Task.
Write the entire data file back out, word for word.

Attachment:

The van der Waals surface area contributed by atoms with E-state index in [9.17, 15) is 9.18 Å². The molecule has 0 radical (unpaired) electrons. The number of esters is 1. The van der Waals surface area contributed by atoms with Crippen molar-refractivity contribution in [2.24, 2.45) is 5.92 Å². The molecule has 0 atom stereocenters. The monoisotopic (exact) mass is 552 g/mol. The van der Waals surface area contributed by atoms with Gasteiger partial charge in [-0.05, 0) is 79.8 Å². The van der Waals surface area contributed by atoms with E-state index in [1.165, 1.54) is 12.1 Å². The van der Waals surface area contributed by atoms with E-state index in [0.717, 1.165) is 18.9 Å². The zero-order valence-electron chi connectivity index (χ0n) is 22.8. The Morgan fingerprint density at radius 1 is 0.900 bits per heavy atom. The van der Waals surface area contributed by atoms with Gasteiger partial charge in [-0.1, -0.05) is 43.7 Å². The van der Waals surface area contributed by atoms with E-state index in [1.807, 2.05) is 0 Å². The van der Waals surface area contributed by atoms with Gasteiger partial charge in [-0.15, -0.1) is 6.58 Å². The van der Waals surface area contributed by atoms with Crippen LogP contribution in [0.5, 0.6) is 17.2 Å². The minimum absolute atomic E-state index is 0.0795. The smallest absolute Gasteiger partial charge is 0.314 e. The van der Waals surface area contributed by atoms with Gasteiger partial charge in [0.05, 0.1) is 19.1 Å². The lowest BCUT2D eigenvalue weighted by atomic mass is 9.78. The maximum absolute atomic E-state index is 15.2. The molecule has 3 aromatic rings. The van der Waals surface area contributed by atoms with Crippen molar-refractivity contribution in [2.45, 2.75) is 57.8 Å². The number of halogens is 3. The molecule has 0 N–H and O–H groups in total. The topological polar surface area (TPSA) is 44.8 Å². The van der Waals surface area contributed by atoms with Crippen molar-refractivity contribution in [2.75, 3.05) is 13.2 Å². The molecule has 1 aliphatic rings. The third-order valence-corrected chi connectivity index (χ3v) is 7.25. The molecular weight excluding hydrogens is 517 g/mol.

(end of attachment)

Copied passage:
The van der Waals surface area contributed by atoms with E-state index in [9.17, 15) is 9.18 Å². The molecule has 0 radical (unpaired) electrons. The number of esters is 1. The van der Waals surface area contributed by atoms with Crippen molar-refractivity contribution in [2.24, 2.45) is 5.92 Å². The molecule has 0 atom stereocenters. The monoisotopic (exact) mass is 552 g/mol. The van der Waals surface area contributed by atoms with Gasteiger partial charge in [-0.05, 0) is 79.8 Å². The van der Waals surface area contributed by atoms with E-state index in [1.165, 1.54) is 12.1 Å². The van der Waals surface area contributed by atoms with E-state index in [0.717, 1.165) is 18.9 Å². The zero-order valence-electron chi connectivity index (χ0n) is 22.8. The Morgan fingerprint density at radius 1 is 0.900 bits per heavy atom. The van der Waals surface area contributed by atoms with Gasteiger partial charge in [-0.1, -0.05) is 43.7 Å². The van der Waals surface area contributed by atoms with E-state index in [1.807, 2.05) is 0 Å². The van der Waals surface area contributed by atoms with Gasteiger partial charge in [-0.15, -0.1) is 6.58 Å². The van der Waals surface area contributed by atoms with Crippen LogP contribution in [0.5, 0.6) is 17.2 Å². The minimum absolute atomic E-state index is 0.0795. The smallest absolute Gasteiger partial charge is 0.314 e. The van der Waals surface area contributed by atoms with Gasteiger partial charge in [0.05, 0.1) is 19.1 Å². The lowest BCUT2D eigenvalue weighted by atomic mass is 9.78. The maximum absolute atomic E-state index is 15.2. The molecule has 3 aromatic rings. The van der Waals surface area contributed by atoms with Crippen molar-refractivity contribution in [2.45, 2.75) is 57.8 Å². The number of halogens is 3. The molecule has 0 N–H and O–H groups in total. The topological polar surface area (TPSA) is 44.8 Å². The van der Waals surface area contributed by atoms with Crippen molar-refractivity contribution in [2.75, 3.05) is 13.2 Å². The molecule has 1 aliphatic rings. The third-order valence-corrected chi connectivity index (χ3v) is 7.25. The molecular weight excluding hydrogens is 517 g/mol.